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My uncle, Gerson da Cunha, left us on January 7, aged 92.
Somewhere in the heavens he will join his friend Alyque Padamsee, where they can decide if it’s a massive stage production that they may want to organise – a sort of Shakesperean Arthur Miller, Othello meets Death of a Salesman type of play or a revival of the musical Jesus Christ Superstar, where they can call upon the late Nandu Bhende, to sing the Judas opener, ‘Heaven on their Minds’. Gerson can don his Pontius Pilate avatar. When Alyque offered him the part in his 1974 production, being a non-singer, Gerson managed to turn his songs into a speak-sing format, his deep baritone doing all the heavy lifting.
Or alternately they have a quick chat about where they think Lintas India is headed. Or where the city of Mumbai is headed, a city they both cared deeply about.
These two men, were two peas from the same pod.
Gerson also joins his close friend Charles Correa, the famed, path-breaking architect. I realise that certain doors are closing – these aren’t just any regular doors, these doors belong to men who were deemed for great things and who put the city before the self. Not always after personal gains, or professional gratification, but with a larger plan, a bigger wider perspective. Every morning, what beckoned was a new way to change their environment, their city, their surroundings, a way of life.
Gerson da Cunha was a man with a plan – a BSc in Microbiology didn’t make a scientist or a biologist of him but it did result in the man, always focusing on the smallest detail, always caring about the tiniest living organism.
It was watching him growing up that I learnt much, his ability to balance many passions and professions. What got ingrained in me was this – every moment had to be lived, both in the moment, but at many levels. Having the twin professions of advertising and theatre was a given, a taken for granted path to follow for the daCunha family. There was an entire generation of men – Gerson, Alyque, Kersey Katrak and Sylvester – who lived this double life.
Gerson da Cunha was born and raised in Mazagaon, one of two brothers. The other brother was my father, Sylvester. The boys lost their father early, while still in St Mary’s School, SSC, aged 11 and 12.
It was a gentler Bombay that these two boys grew up in, allowing for them to figure their futures.
It was St Xaviers College that fostered the birth of Theatre Group and Gerson’s passion for the theatre and acting, After a brief stint in journalism, it was advertising that was his first calling.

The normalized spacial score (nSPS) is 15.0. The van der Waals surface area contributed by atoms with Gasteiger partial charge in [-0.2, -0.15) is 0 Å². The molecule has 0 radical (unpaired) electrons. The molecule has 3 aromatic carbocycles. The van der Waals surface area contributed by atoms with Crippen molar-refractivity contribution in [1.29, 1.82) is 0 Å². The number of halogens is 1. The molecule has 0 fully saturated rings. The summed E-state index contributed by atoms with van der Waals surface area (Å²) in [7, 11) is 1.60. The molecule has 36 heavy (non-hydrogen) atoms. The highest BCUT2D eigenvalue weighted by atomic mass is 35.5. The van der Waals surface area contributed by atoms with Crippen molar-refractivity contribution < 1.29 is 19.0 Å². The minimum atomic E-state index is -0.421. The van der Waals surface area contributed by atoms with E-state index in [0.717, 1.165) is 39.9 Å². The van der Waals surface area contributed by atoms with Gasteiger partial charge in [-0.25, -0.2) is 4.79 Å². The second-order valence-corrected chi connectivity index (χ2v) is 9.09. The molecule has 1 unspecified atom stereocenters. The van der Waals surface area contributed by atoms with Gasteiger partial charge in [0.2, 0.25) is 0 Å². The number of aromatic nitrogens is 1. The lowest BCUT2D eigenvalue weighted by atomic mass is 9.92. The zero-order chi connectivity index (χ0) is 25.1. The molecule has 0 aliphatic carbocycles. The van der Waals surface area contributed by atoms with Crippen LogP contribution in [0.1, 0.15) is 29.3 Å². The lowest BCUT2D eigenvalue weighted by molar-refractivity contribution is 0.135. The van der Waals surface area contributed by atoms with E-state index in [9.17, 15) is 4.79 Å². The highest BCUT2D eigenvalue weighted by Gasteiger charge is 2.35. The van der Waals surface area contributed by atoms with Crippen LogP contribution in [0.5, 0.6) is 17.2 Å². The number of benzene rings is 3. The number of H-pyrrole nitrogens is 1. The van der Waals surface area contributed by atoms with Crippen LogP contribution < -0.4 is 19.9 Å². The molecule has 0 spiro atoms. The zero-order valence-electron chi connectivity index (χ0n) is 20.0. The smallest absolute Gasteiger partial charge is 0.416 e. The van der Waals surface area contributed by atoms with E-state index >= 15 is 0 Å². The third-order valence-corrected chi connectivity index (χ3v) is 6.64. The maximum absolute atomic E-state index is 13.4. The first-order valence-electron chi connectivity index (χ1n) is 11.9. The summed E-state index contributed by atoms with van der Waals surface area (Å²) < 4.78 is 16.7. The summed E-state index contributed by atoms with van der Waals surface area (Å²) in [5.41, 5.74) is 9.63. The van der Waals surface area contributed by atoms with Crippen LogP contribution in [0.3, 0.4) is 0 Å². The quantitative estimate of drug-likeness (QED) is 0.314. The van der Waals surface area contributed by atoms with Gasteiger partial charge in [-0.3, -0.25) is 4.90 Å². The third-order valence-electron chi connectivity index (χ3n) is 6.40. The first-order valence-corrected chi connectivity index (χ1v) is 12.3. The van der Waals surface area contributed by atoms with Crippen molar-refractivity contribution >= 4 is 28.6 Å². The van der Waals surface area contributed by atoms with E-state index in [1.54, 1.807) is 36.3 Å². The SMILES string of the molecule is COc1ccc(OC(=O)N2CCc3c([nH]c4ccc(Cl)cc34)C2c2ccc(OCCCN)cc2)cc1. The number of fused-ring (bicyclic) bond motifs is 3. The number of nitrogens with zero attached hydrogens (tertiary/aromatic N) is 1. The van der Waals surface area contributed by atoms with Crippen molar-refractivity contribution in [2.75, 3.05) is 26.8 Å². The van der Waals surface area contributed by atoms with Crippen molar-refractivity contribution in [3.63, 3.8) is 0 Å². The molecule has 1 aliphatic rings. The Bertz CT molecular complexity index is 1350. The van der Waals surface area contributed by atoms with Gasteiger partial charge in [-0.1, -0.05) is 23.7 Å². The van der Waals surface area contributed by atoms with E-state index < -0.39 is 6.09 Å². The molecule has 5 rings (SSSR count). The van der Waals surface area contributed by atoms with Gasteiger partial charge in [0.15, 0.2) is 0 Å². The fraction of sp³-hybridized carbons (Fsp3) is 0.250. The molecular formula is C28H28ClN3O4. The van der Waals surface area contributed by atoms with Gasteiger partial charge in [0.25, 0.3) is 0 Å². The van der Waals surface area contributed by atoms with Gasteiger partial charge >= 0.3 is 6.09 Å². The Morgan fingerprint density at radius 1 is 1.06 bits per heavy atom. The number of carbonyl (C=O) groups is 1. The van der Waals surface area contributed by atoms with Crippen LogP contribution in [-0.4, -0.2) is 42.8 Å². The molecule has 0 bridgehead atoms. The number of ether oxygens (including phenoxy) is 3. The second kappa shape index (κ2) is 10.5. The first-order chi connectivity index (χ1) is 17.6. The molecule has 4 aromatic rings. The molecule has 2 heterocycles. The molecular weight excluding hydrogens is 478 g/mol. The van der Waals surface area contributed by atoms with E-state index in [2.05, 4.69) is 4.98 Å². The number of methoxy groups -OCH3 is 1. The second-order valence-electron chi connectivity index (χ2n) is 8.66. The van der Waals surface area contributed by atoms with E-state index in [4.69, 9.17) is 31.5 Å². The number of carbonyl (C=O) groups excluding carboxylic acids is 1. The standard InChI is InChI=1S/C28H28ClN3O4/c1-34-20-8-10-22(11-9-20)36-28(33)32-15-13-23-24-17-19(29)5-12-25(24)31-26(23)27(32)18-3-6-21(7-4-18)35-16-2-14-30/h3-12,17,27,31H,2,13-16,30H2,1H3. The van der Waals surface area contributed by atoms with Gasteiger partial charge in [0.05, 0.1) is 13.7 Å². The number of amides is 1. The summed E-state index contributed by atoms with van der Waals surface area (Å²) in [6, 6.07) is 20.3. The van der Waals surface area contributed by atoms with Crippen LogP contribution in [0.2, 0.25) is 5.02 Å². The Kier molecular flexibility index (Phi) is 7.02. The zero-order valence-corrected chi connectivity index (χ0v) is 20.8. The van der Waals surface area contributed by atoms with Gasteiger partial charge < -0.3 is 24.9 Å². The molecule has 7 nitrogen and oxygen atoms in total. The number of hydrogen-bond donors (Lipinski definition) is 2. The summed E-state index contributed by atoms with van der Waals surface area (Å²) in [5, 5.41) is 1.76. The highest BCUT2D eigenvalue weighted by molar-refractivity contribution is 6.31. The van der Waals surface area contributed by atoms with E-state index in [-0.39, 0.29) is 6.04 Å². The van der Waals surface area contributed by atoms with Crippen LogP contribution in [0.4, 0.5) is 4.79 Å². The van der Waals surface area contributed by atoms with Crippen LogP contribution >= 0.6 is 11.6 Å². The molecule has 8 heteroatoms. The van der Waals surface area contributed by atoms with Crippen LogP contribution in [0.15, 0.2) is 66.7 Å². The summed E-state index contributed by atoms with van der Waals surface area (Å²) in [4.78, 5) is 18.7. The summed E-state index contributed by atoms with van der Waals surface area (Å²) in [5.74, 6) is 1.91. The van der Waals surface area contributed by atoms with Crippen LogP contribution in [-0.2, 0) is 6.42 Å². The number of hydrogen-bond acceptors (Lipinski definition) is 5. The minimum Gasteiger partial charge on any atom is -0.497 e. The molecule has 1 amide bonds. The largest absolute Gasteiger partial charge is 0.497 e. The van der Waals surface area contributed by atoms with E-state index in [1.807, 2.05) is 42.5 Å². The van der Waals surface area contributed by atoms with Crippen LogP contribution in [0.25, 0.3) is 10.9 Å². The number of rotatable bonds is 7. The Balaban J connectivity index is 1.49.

Being the first Indian CEO of Lintas he made sure that the agency got its Indian ‘identity’. And it has not looked back since.
People point to my uncle’s ‘larger than life’ personality, his 5’10” frame seeming like 6’2”, such was his ability to fill a room.
And he was ‘big’ in his life, acting on stage, making slide presentations, talking strategy to clients.
But he had an intimate personality – he was a listener par excellence, which is what made him such an intense poet. And he was curious, about people, and places.
It was his desire to help the downtrodden that led him to Brazil in the 70s. And years later, working with UNICEF took him to New York. Back in Bombay, it was the NGO Agni, his passion project, that truly strove for the city to become a better place to live in.
He often spoke nostalgically of the Bombay he grew up in, a city more graceful, more leisurely and definitely more clean.
Gerson was an ad man, an actor, an activist.
Multi-faceted even before the term was coined.
He worried greatly about the country and the city. Truly, an oak tree has fallen
Gerson had a hidden gift – he was a poet too, though often a reluctant one. Here is one of his masterpieces.
Today I am older than my father whose smile
you see caught in the photograph of my uncle
marrying in sepia. Cravats. Woollen trousers
chafing me and a collar no one would loosen
Some forty years were to come, among them
the day they bore him home wrapped in drill
Something tiny but sufficient had lacked in him
Changing everything…what was to be done
Wars were to be lost and won, the moon hit
Birthdays brought no age to me, till this one
Which I bent like a bow to shoot forty years
Into my life and mutter small talk at your feet
RIP Uncle Gerson.
Rahul da Cunha is the man behind the Amul ads and a playwright and theatre director.